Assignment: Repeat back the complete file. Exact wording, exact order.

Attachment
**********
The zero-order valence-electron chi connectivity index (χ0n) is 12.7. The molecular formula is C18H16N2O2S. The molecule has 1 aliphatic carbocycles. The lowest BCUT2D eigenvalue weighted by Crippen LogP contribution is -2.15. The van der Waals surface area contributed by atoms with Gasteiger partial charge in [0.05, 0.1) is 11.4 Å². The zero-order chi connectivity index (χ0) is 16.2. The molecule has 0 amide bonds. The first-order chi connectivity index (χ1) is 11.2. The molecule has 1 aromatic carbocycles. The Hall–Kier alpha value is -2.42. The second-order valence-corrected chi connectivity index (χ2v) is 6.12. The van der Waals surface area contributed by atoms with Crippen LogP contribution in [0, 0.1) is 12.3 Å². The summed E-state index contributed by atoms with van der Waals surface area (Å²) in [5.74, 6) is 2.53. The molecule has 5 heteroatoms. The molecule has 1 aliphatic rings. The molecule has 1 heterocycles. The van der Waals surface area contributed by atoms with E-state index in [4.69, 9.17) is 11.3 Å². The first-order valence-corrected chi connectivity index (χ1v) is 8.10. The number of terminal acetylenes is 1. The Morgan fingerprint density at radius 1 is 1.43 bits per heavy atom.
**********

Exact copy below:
The zero-order valence-electron chi connectivity index (χ0n) is 12.7. The molecular formula is C18H16N2O2S. The molecule has 1 aliphatic carbocycles. The lowest BCUT2D eigenvalue weighted by Crippen LogP contribution is -2.15. The van der Waals surface area contributed by atoms with Gasteiger partial charge in [0.05, 0.1) is 11.4 Å². The zero-order chi connectivity index (χ0) is 16.2. The molecule has 0 amide bonds. The first-order chi connectivity index (χ1) is 11.2. The molecule has 1 aromatic carbocycles. The Hall–Kier alpha value is -2.42. The second-order valence-corrected chi connectivity index (χ2v) is 6.12. The van der Waals surface area contributed by atoms with Crippen LogP contribution in [0, 0.1) is 12.3 Å². The summed E-state index contributed by atoms with van der Waals surface area (Å²) in [5.74, 6) is 2.53. The molecule has 5 heteroatoms. The molecule has 1 aliphatic rings. The molecule has 1 heterocycles. The van der Waals surface area contributed by atoms with E-state index in [4.69, 9.17) is 11.3 Å². The first-order valence-corrected chi connectivity index (χ1v) is 8.10. The number of terminal acetylenes is 1. The Morgan fingerprint density at radius 1 is 1.43 bits per heavy atom.